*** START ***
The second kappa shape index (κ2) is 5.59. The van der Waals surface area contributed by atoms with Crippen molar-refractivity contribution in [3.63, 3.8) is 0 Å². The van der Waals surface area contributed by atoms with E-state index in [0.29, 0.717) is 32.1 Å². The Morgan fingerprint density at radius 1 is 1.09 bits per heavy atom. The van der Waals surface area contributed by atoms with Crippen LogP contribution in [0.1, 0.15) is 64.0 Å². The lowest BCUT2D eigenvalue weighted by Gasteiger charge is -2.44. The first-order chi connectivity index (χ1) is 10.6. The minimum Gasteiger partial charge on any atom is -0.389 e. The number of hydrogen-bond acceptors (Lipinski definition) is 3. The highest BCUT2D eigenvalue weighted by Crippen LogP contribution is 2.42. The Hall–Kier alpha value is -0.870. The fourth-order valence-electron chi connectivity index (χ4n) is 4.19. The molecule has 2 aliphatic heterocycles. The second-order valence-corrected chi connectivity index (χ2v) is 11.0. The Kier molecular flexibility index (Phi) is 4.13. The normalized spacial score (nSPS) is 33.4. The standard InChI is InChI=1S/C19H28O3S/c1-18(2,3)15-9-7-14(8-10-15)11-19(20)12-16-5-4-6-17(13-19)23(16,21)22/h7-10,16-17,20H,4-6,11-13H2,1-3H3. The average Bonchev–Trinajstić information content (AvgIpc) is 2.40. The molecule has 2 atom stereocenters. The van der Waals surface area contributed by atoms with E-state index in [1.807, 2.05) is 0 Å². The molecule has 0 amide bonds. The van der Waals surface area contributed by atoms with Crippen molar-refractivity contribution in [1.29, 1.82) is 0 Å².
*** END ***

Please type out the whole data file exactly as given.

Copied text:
The second kappa shape index (κ2) is 5.59. The van der Waals surface area contributed by atoms with Crippen molar-refractivity contribution in [3.63, 3.8) is 0 Å². The van der Waals surface area contributed by atoms with E-state index in [0.29, 0.717) is 32.1 Å². The Morgan fingerprint density at radius 1 is 1.09 bits per heavy atom. The van der Waals surface area contributed by atoms with Crippen LogP contribution in [0.1, 0.15) is 64.0 Å². The lowest BCUT2D eigenvalue weighted by Gasteiger charge is -2.44. The first-order chi connectivity index (χ1) is 10.6. The minimum Gasteiger partial charge on any atom is -0.389 e. The number of hydrogen-bond acceptors (Lipinski definition) is 3. The highest BCUT2D eigenvalue weighted by Crippen LogP contribution is 2.42. The Hall–Kier alpha value is -0.870. The fourth-order valence-electron chi connectivity index (χ4n) is 4.19. The molecule has 2 aliphatic heterocycles. The second-order valence-corrected chi connectivity index (χ2v) is 11.0. The Kier molecular flexibility index (Phi) is 4.13. The normalized spacial score (nSPS) is 33.4. The standard InChI is InChI=1S/C19H28O3S/c1-18(2,3)15-9-7-14(8-10-15)11-19(20)12-16-5-4-6-17(13-19)23(16,21)22/h7-10,16-17,20H,4-6,11-13H2,1-3H3. The average Bonchev–Trinajstić information content (AvgIpc) is 2.40. The molecule has 2 atom stereocenters. The van der Waals surface area contributed by atoms with E-state index in [1.807, 2.05) is 0 Å². The molecule has 0 amide bonds. The van der Waals surface area contributed by atoms with Crippen molar-refractivity contribution in [1.29, 1.82) is 0 Å².